Andrés Thomas Conteris’s family is from North and South America. His uncle, Hiber Conteris, was a political prisoner for eight years under the military dictatorship in Uruguay beginning in 1976. Andrés organized a worldwide campaign on behalf of him and worked closely with several human rights organizations.
He graduated with honors with a B.A. in Peace and Global Studies from Earlham College in 1984, focusing on Gandhian nonviolence, human rights advocacy, and intentional faith-based communities of justice and peace. He was awarded the Thomas J. Watson Fellowship to pursue the topic "Theology of Resistance." He has an M.A. in religious studies from Howard University. Since initiating Democracy Now! en Español in 2005, Andrés worked to build a network of more than 500 radio stations throughout the Americas and Spain which air the headline news in Spanish of Democracy Now!´s War and Peace Report, a daily, grassroots, global, unembedded, international, independent news program.
Since 2006, Andrés has been part of the Philosophy, Cosmology and Consciousness program of the California Institute of Integral Studies. His passion for cosmology is something an elder traditional woman from the Oneida nation recognized when he was a child and granted him the name, “Shooting Star.” He is now working on a writing project that weaves the wisdom of the cosmos with the need for revolutionary change on planet earth.
I know you primarily as an activist. How has being an activist led or prepared you for the discipline of writing?
For me, activism is about affirming life in the death cycle. My sense is that our planet is in a time of its history where death is prevalent. This is most visible with the mass extinction of species happening at a rate of more than 20,000 per year. It also manifests in the death of tens of thousands of children, who perish every day for reasons that could be remedied if our species had different priorities. The priorities of the U.S. government revolve around war and war preparation more than anything else, and activists need to face this head on, along with the racism that is ending DACA and the sexism that allows for a president who is a sexual predator. My writing involves many of these issues and the reality of it all further compels me to do the practice of writing.
I know you've done writing retreats. Were they helpful to you? Any drawbacks?
Yes, the writing retreats I have done have been helpful. I remember doing an exercise of writing blurbs for my own work, and this allowed me to get distance from the story itself and appreciate it from a different perspective. It is a gift to be able to go on retreat and focus on the discipline itself. Drawbacks include the fact that the length is often too short and that often there is no coaching available or helpful feedback from others at a retreat.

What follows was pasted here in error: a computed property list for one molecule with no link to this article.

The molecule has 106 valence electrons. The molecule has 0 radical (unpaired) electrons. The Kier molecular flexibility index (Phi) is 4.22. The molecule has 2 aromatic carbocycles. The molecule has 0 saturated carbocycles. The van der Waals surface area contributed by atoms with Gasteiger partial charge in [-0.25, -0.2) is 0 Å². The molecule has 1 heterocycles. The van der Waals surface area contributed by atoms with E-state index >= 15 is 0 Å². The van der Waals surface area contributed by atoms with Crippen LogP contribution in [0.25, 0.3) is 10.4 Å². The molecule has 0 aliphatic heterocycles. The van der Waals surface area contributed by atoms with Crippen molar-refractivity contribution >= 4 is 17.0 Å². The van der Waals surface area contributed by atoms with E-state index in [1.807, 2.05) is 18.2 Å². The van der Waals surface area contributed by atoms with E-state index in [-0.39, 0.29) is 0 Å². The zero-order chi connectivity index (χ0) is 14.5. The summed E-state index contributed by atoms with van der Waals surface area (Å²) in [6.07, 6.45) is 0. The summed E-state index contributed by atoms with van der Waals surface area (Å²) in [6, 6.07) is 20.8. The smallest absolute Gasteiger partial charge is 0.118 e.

How important is the spiritual life to your activism? To your writing? Please define what a spiritual life means to you.
My spiritual life is the sine-qua-non of my dedication to being actively life affirming. Spirituality is what nurtures my commitment to make this world a more wholesome place. This involves prayer, meditation, community, a practice of gratitude, honoring nature, seeing the divine in all and much more. By honoring my spiritual life, I nurture my writing. The two are inseparable.
What makes good writing in your mind? What are you trying to accomplish as a writer?
One of the qualities of good writing involves authenticity. If something genuinely speaks to me, if I find it compelling, then the expression in written word will be all the more genius. When I write about things that I truly believe in, then the writing itself shows it. What I am trying to accomplish as a writer is to tell a story that has been writing me for eons.
Here is an excerpt:
A few months ago I accompanied my father at his hospital bedside on the last night of his life. My sister spent much of the last five years tending to him yet as fate would have it, I was the only family member present during his last hours.
He asked me to tell him a story.
Decades earlier, dad worked as a pastor in Oneida, Wisconsin where Melissa, a traditional elder woman from the community looked into my five-year-old eyes and in ceremony with my family bequeathed me the name “Shooting Star.” Half a lifetime later, my father gifted me a ring (which I haven’t removed for years) with shooting stars engraved all around. While I still await to learn how to pronounce my name in the original Oneida language, a story infused with the spirit of the gift from Melissa has been writing me for eons. Although dad had heard it before, he paid close attention to the first chapter, a letter from a would-be father to his would-be daughter.